SC's should almost never be located at normal enclosed malls. I am a retired mall developer and still have interests in malls throughout the U.S., and some outlet centers. Outlet centers do make excellent SC locations, but enclosed malls do not. The reason is that, by definition, malls with Macy's, Belk, etc., are in highly populous areas, which are inappropriate for SC's, which belong between population nodes, not near them. On the other hand, large outlet centers cannot be located with 30 miles of the nearest enclosed mall due to department store sensitivity - they refuse to let their manufacturer suppliers like Ralph Lauren, Nike, and Tommy Hilfiger to be in direct competition with their first-line department stores. This is why outlet centers make the perfect location - they are almost always on high traffic routes but far enough from where people live and work to be useful range extenders for EV's. Forget your mall location submissions - ain't right and not going to happen.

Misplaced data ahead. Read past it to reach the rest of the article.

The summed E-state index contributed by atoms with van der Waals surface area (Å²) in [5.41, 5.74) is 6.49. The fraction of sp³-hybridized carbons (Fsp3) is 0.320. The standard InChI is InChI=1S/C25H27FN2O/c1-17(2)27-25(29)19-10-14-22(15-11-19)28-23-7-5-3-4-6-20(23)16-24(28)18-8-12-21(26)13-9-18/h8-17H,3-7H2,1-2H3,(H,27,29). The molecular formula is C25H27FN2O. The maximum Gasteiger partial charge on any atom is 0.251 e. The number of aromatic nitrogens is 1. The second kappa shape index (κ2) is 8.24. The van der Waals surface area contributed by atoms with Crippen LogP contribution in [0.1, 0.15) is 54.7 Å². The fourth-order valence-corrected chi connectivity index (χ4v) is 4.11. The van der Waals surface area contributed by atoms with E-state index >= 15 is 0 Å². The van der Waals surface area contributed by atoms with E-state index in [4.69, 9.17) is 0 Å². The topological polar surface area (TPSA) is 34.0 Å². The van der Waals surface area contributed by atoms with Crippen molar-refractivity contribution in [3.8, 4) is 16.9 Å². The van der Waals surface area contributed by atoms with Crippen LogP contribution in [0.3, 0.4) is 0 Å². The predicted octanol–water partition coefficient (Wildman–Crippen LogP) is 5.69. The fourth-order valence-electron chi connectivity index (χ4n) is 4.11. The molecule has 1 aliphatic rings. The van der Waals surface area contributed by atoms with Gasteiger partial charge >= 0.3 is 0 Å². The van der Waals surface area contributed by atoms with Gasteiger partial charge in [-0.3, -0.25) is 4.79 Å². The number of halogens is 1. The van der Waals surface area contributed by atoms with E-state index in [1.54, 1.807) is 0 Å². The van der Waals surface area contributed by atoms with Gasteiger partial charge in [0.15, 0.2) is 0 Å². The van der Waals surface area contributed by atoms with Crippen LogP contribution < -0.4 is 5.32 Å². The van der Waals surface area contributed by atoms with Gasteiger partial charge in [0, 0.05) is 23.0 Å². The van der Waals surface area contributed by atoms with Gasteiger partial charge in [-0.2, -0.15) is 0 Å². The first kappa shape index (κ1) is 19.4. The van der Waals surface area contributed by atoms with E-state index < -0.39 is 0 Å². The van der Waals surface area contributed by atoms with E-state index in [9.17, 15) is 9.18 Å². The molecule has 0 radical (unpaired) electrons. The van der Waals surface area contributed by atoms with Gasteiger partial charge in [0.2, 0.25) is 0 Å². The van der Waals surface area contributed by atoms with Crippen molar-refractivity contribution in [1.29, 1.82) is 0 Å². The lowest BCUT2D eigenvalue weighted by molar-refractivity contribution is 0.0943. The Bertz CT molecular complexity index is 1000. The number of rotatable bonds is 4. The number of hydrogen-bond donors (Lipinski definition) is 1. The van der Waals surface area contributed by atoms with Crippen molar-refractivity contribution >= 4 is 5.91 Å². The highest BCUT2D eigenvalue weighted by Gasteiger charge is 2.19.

RanjitC | June 2, 2013

@ Puntoteague_Dave

SamO | June 2, 2013


I've said before that if you want to put chargers in malls, let them be the HPCW. They are cheaper and they can help you avoid a Supercharger if you are traveling into a city that is not your own.

For example,

I live in LA but drive to SF, Supercharging along the way. No complaints and I arrive in SF with 175 miles of range. I'm staying for the weekend, so I stay with friends and park on the street (no chargers) or at a hotel (maybe charger) and I drive across the Bay Bridge one afternoon and drive to Oakland for a baseball game.